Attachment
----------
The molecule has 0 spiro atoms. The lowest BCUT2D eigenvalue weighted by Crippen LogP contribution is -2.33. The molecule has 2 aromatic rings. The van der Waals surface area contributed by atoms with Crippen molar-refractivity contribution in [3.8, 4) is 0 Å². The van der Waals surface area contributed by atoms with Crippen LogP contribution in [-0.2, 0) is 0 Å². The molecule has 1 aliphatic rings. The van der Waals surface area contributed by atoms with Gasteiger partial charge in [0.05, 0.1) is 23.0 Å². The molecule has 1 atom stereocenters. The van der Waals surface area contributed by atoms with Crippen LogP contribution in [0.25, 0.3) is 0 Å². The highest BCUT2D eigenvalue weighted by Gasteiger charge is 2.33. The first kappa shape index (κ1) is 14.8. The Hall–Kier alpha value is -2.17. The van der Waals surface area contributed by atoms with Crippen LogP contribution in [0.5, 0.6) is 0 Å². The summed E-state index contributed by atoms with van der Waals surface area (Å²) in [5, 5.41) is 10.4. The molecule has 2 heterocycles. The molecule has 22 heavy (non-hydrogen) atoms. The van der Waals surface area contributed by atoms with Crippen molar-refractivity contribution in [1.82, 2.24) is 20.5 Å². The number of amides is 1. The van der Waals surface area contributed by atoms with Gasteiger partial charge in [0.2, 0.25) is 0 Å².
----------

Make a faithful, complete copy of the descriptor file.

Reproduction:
The molecule has 0 spiro atoms. The lowest BCUT2D eigenvalue weighted by Crippen LogP contribution is -2.33. The molecule has 2 aromatic rings. The van der Waals surface area contributed by atoms with Crippen molar-refractivity contribution in [3.8, 4) is 0 Å². The van der Waals surface area contributed by atoms with Crippen LogP contribution in [-0.2, 0) is 0 Å². The molecule has 1 aliphatic rings. The van der Waals surface area contributed by atoms with Gasteiger partial charge in [0.05, 0.1) is 23.0 Å². The molecule has 1 atom stereocenters. The van der Waals surface area contributed by atoms with Crippen LogP contribution in [0.25, 0.3) is 0 Å². The highest BCUT2D eigenvalue weighted by Gasteiger charge is 2.33. The first kappa shape index (κ1) is 14.8. The Hall–Kier alpha value is -2.17. The van der Waals surface area contributed by atoms with Crippen LogP contribution in [0.5, 0.6) is 0 Å². The summed E-state index contributed by atoms with van der Waals surface area (Å²) in [5, 5.41) is 10.4. The molecule has 2 heterocycles. The molecule has 22 heavy (non-hydrogen) atoms. The van der Waals surface area contributed by atoms with Crippen molar-refractivity contribution in [1.82, 2.24) is 20.5 Å². The number of amides is 1. The van der Waals surface area contributed by atoms with Gasteiger partial charge in [0.2, 0.25) is 0 Å².